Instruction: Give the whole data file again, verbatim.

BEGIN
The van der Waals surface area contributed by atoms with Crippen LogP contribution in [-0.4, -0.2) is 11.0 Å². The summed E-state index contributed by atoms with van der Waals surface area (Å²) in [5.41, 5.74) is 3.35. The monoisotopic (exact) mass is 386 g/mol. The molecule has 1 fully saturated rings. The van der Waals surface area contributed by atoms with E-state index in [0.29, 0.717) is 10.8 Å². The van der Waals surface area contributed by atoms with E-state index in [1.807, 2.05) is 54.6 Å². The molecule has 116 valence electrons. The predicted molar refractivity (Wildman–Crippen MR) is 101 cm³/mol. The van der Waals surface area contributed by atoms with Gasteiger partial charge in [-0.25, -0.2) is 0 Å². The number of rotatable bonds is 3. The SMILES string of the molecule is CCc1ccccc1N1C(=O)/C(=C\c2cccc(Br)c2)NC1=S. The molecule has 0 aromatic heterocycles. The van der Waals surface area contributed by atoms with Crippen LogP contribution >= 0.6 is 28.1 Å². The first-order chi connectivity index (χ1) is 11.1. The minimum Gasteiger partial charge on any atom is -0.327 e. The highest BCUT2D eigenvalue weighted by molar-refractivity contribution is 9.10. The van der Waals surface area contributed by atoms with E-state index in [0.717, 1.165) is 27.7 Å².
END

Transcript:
The van der Waals surface area contributed by atoms with Crippen LogP contribution in [-0.4, -0.2) is 11.0 Å². The summed E-state index contributed by atoms with van der Waals surface area (Å²) in [5.41, 5.74) is 3.35. The monoisotopic (exact) mass is 386 g/mol. The molecule has 1 fully saturated rings. The van der Waals surface area contributed by atoms with E-state index in [0.29, 0.717) is 10.8 Å². The van der Waals surface area contributed by atoms with E-state index in [1.807, 2.05) is 54.6 Å². The molecule has 116 valence electrons. The predicted molar refractivity (Wildman–Crippen MR) is 101 cm³/mol. The van der Waals surface area contributed by atoms with Gasteiger partial charge in [-0.25, -0.2) is 0 Å². The number of rotatable bonds is 3. The SMILES string of the molecule is CCc1ccccc1N1C(=O)/C(=C\c2cccc(Br)c2)NC1=S. The molecule has 0 aromatic heterocycles. The van der Waals surface area contributed by atoms with Crippen LogP contribution >= 0.6 is 28.1 Å². The first-order chi connectivity index (χ1) is 11.1. The minimum Gasteiger partial charge on any atom is -0.327 e. The highest BCUT2D eigenvalue weighted by molar-refractivity contribution is 9.10. The van der Waals surface area contributed by atoms with E-state index in [0.717, 1.165) is 27.7 Å².